Jun 12, 2008
|Hopewell Furnace - Thursday, June 12
We spent Wednesday in camp at French Creek, then on Thursday we took off on a bike ride and hike to see Hopewell Furnace. Like many of the attractions Madolyn finds, Hopewell Furnace was one neither of us had ever heard of before, but true to her track record of picking winners it turned out to be a unique and wonderful find.
Getting there required a three and a half mile round trip through the woods. The trail was good, and while it descended several hundred feet into a valley it was stepped and built with switchbacks that made the trip down and back OK.
We finally emerged into a wide valley, and the scene before us was right out of the 18th and 19th centuries. An iron making furnace with all it's supporting structures stood waiting to be explored, and nearby was a Visitor Center with friendly rangers eager to explain and interpret it for us.
For background it is best to quote from the park brochure:
"In America's industrial infancy, tall stone structures venting smoke and flames were a familiar part of the rural landscape. These charcoal fueled iron furnaces produced the versatile metal crucial to the nation's growth. For over a century, Hopewell was one of hundreds of 'iron plantations' built around this technology. Here generations of ironmasters, craftsmen and workers produced iron goods during war and peace - ranging from cannon and shot to the well known Hopewell stove and domestic items such as pots and sash weights. Shared social and family bonds in an atmosphere of reasonable cooperation made these plantations stable and productive communities, the base on which America's iron and steel industry was founded."
When Mark Bird built Hopewell Furnace in 1771 he was already an important figure in the booming colonial iron making industry. For years British ministers had been alarmed by the colonial industry, and had tried to limit it to producing only raw materials - pig iron bars that could be shipped to England and there turned into finished products that could be sold at a profit - hopefully back to the colonies. Their efforts met with continuing failure, and colonials were openly defying their ban on building more furnaces.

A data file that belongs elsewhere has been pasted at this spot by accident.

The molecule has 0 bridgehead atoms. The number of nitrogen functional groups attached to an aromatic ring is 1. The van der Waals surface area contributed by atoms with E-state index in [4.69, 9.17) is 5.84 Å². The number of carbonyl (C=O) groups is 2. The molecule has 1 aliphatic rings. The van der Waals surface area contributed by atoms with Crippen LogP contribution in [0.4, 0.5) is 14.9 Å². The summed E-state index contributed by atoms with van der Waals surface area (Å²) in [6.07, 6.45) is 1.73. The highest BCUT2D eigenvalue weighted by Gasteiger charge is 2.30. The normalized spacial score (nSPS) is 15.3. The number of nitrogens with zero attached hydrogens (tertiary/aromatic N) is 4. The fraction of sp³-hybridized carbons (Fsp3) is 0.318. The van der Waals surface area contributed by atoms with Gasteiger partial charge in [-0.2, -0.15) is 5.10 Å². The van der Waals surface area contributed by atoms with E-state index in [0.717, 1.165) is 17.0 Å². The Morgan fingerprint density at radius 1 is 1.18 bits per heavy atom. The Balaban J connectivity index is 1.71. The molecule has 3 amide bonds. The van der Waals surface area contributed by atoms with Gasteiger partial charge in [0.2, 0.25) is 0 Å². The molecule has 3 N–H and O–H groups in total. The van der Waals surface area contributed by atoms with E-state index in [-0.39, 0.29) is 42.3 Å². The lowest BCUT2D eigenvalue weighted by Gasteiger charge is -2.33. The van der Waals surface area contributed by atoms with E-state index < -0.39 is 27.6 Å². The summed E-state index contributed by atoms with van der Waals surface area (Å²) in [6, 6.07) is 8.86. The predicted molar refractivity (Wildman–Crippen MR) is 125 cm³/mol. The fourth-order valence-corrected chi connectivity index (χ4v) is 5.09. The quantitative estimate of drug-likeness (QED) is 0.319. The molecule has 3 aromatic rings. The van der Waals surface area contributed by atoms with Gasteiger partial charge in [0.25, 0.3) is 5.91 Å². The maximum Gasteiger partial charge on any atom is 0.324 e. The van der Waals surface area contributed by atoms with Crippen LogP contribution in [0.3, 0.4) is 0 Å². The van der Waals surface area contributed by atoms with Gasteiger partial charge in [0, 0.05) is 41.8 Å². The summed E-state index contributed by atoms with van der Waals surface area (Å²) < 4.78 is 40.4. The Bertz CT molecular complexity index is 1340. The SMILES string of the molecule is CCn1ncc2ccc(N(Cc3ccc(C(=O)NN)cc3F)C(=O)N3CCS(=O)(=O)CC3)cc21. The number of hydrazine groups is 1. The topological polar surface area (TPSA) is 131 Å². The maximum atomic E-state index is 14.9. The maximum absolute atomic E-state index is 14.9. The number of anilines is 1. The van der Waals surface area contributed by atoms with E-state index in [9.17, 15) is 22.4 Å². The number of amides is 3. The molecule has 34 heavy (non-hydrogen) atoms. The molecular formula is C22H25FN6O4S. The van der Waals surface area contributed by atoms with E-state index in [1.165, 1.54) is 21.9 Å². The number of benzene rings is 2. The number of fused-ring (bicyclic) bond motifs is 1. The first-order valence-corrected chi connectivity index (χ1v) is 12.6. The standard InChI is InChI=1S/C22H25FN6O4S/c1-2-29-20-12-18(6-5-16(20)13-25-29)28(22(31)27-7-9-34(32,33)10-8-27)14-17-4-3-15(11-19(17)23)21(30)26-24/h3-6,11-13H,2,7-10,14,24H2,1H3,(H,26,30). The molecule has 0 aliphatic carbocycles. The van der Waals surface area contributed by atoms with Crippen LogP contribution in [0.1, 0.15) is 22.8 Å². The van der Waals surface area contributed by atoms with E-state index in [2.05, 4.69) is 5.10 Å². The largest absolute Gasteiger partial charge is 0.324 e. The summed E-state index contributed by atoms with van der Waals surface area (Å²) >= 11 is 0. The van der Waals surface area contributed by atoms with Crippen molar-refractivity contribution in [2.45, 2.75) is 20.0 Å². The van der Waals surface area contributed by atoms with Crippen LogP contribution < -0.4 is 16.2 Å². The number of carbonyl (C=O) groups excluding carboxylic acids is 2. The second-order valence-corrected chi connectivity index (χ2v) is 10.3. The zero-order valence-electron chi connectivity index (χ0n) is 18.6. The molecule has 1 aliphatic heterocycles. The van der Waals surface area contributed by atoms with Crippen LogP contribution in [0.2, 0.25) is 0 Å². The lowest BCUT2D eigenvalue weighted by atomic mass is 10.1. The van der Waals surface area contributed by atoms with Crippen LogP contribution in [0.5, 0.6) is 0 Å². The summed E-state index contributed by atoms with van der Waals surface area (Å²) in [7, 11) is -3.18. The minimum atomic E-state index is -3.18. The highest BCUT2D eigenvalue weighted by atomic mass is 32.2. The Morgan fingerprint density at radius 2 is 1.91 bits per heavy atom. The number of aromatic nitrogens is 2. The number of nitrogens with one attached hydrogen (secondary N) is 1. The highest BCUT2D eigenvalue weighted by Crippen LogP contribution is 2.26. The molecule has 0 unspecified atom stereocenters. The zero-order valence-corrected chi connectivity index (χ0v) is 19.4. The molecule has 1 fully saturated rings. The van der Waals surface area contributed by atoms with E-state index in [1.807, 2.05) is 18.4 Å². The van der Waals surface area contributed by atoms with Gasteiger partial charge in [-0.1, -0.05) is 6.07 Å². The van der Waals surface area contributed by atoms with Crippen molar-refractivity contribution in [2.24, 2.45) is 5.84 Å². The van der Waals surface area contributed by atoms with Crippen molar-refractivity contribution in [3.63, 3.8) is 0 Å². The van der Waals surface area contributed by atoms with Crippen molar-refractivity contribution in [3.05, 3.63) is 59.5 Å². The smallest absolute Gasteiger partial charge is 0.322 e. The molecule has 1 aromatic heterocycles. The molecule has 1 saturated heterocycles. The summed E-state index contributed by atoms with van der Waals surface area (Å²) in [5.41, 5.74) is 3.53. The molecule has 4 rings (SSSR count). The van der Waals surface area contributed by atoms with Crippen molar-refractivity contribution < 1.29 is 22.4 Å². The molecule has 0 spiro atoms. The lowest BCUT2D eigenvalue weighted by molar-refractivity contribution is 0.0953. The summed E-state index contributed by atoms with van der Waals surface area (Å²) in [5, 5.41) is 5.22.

It was in this atmosphere that Hopewell emerged, and the timing could not have been better for a country that was soon to go to war. Four years later, when the two year conflict erupted into open warfare, Hopewell was in a position to provide valuable war materials in the form of cannon and shot to the struggling Continental Army.
In the depression that followed the revolution Bird failed financially and lost the furnace and foundry. Subsequent owners opened it again, but again it failed and closed in 1808. Not until 1816 were conditions right and the furnace fired again. This time the ownership concentrated on making stoves, and under the leadership of owner Clement Brooks the company flourished and prospered until changing technology caught up with it and drove it out of business for the last time in 1883. All in all, Hopewell had survived an incredible 112 years, and it contributed to the American economy and to the growth of the most powerful iron and steel industry in the world - at least until the Japanese came along.
We started our self guided tour with a movie and the exhibits at the Visitor Center, then brochure and map in hand we spent the next hour and a half walking the grounds and imagining the place as it once was, a busy, thriving, self supporting community of strong and industrious people. An American success story if ever there was one.
The Visitor Center and brochure described in fascinating detail the process for making iron, the process for making charcoal to melt it, and the jobs and duties of the various people who worked 12 hours a day, seven days a week to make it happen.
Historians compare these ventures to feudal life, and have called them Iron Plantations for their resemblance to the cohesive and self sufficient communities that grew up around the various crops. It's a good comparison, with the only difference being the higher degree of technical skill required to produce a crop of iron.
The hike back up the hill was a hot and tiring one, but we both agreed that seeing Hopewell had been well worth the effort.